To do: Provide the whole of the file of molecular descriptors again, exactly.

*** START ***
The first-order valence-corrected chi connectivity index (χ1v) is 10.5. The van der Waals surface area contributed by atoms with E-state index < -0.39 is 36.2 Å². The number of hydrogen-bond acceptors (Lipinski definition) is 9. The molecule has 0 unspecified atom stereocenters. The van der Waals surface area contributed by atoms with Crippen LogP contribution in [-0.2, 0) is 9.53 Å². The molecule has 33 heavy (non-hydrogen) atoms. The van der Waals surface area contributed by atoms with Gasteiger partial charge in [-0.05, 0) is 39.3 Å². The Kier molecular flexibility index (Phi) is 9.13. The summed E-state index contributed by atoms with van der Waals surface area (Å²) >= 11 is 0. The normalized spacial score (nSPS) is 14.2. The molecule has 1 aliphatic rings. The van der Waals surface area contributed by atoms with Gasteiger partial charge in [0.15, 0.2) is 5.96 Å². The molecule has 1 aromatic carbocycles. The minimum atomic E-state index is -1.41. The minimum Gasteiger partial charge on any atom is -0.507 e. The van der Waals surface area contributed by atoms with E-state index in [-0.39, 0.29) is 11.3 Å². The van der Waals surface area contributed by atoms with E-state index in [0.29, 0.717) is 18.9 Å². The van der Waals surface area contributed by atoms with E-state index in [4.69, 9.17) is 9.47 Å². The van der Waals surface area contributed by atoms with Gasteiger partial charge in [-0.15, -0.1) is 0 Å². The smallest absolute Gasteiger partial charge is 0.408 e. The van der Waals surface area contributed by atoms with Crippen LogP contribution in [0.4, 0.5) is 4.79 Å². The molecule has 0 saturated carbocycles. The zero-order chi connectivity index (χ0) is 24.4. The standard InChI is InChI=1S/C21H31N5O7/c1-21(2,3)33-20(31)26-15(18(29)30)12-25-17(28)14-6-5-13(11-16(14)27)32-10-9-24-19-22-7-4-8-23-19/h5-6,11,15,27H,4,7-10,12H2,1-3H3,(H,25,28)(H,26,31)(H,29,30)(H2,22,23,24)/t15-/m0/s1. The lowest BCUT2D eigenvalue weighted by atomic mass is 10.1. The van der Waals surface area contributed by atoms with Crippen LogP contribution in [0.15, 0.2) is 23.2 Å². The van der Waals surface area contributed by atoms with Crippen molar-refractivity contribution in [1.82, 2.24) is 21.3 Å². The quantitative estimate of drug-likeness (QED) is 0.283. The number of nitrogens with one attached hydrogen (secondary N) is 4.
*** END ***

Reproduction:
The first-order valence-corrected chi connectivity index (χ1v) is 10.5. The van der Waals surface area contributed by atoms with E-state index < -0.39 is 36.2 Å². The number of hydrogen-bond acceptors (Lipinski definition) is 9. The molecule has 0 unspecified atom stereocenters. The van der Waals surface area contributed by atoms with Crippen LogP contribution in [-0.2, 0) is 9.53 Å². The molecule has 33 heavy (non-hydrogen) atoms. The van der Waals surface area contributed by atoms with Gasteiger partial charge in [-0.05, 0) is 39.3 Å². The Kier molecular flexibility index (Phi) is 9.13. The summed E-state index contributed by atoms with van der Waals surface area (Å²) >= 11 is 0. The normalized spacial score (nSPS) is 14.2. The molecule has 1 aliphatic rings. The van der Waals surface area contributed by atoms with Gasteiger partial charge in [0.15, 0.2) is 5.96 Å². The molecule has 1 aromatic carbocycles. The minimum atomic E-state index is -1.41. The minimum Gasteiger partial charge on any atom is -0.507 e. The van der Waals surface area contributed by atoms with E-state index in [-0.39, 0.29) is 11.3 Å². The van der Waals surface area contributed by atoms with E-state index in [0.29, 0.717) is 18.9 Å². The van der Waals surface area contributed by atoms with E-state index in [4.69, 9.17) is 9.47 Å². The van der Waals surface area contributed by atoms with Gasteiger partial charge in [-0.15, -0.1) is 0 Å². The smallest absolute Gasteiger partial charge is 0.408 e. The van der Waals surface area contributed by atoms with Crippen LogP contribution in [0.4, 0.5) is 4.79 Å². The molecule has 0 saturated carbocycles. The zero-order chi connectivity index (χ0) is 24.4. The standard InChI is InChI=1S/C21H31N5O7/c1-21(2,3)33-20(31)26-15(18(29)30)12-25-17(28)14-6-5-13(11-16(14)27)32-10-9-24-19-22-7-4-8-23-19/h5-6,11,15,27H,4,7-10,12H2,1-3H3,(H,25,28)(H,26,31)(H,29,30)(H2,22,23,24)/t15-/m0/s1. The lowest BCUT2D eigenvalue weighted by atomic mass is 10.1. The van der Waals surface area contributed by atoms with Crippen LogP contribution in [0.15, 0.2) is 23.2 Å². The van der Waals surface area contributed by atoms with Crippen molar-refractivity contribution in [1.82, 2.24) is 21.3 Å². The quantitative estimate of drug-likeness (QED) is 0.283. The number of nitrogens with one attached hydrogen (secondary N) is 4.